Joint Committee On Human Rights Eighteenth Report


Summary

In addition to its scrutiny of parliamentary Bills and policy documents for human rights implications, the Committee examines areas where human rights concerns arise, such as the treatment of older persons in health care.

In this Report the Committee examines how human rights principles can be applied to ensure that older people in hospitals and care homes are treated with greater dignity and respect (paragraphs 1 - 8).

The Committee heard that, while some older people receive excellent care, there are concerns about poor treatment, neglect, abuse, discrimination and ill-considered discharge. It considers that an entire culture change is needed. It also recommends legislative changes and a role for the new Commission for Equality and Human Rights (paragraphs 9 - 65).

In the Committee's view there is a significant distinction between a "duty to provide" under care standards legislation and a "right to receive" under human rights legislation. It recommends that the Government and other public bodies should champion understanding of how human rights principles can help transform health and social care services (paragraphs 66 - 95).

While welcoming the recent acceptance at senior levels in the Department of Health of the importance of human rights in healthcare, the Committee recommends adoption of a strategy to make the Human Rights Act integral to policy-making and social care across the Department (paragraphs 96 - 124).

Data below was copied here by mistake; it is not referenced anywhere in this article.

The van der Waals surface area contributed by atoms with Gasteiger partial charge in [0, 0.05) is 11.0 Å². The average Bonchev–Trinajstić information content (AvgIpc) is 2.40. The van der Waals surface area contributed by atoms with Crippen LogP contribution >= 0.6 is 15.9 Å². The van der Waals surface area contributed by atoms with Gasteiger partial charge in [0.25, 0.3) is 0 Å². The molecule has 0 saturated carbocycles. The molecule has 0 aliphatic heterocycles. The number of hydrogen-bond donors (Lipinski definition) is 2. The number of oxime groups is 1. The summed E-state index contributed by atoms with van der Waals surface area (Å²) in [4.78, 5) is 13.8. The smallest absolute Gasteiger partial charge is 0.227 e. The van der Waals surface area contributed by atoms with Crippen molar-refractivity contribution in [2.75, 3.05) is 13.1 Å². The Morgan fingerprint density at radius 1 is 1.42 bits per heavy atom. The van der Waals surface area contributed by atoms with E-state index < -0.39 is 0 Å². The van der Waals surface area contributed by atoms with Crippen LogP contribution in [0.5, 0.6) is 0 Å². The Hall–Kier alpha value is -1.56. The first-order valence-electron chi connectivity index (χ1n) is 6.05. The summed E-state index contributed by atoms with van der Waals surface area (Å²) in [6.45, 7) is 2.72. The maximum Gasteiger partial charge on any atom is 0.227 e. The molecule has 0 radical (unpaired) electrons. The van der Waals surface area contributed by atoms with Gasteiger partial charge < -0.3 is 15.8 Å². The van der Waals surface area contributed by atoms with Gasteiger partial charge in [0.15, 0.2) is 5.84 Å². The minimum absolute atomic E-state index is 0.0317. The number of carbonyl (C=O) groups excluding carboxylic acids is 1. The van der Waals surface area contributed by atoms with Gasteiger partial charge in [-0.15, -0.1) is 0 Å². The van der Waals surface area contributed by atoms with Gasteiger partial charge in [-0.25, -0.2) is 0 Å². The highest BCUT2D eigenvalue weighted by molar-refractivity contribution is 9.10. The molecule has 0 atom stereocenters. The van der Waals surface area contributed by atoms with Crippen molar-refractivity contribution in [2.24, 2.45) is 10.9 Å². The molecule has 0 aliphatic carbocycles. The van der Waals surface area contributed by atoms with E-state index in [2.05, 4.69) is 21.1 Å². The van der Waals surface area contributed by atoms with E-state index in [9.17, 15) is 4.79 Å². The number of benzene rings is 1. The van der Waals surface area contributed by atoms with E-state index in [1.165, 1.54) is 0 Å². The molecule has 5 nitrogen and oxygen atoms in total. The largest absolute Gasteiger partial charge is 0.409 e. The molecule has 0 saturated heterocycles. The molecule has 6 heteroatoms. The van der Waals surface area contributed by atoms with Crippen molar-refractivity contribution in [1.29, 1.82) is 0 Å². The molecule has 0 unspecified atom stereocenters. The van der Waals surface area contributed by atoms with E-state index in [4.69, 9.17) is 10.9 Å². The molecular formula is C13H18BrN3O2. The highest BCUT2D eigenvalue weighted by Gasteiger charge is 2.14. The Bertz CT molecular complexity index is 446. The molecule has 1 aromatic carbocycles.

The Committee regrets the failure of the Department of Health and the Ministry of Justice to give proper leadership and guidance to providers of health and residential care on the implications of the Human Rights Act. It recommends measures to strengthen human rights obligations and duties and to bring private and voluntary care homes within the scope of the Human Rights Act (paragraphs 125 - 161).

The Committee recommends improved guidance and standards on human rights compliance in healthcare and that the forthcoming merged inspectorate for health, social care and mental health should adopt a human rights framework for all its work. It also recommends that the National Institute for Health and Clinical Excellence should take clearer account of the Convention rights of any patients affected by its decisions on clinical practice (paragraphs 162 - 198).

The Committee advocates better staff training in human rights principles and their inclusion in health professionals' qualifications as well as a duty to blow the whistle on abuse (paragraphs 199 - 232).

The Committee makes recommendations relating to protection against eviction for care home residents, improved defence of their human rights and more robust complaints procedures. It also recommends promotional work to improve the image of human rights and spread awareness of older people's rights (paragraphs 233 - 288).



 
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Prepared 14 August 2007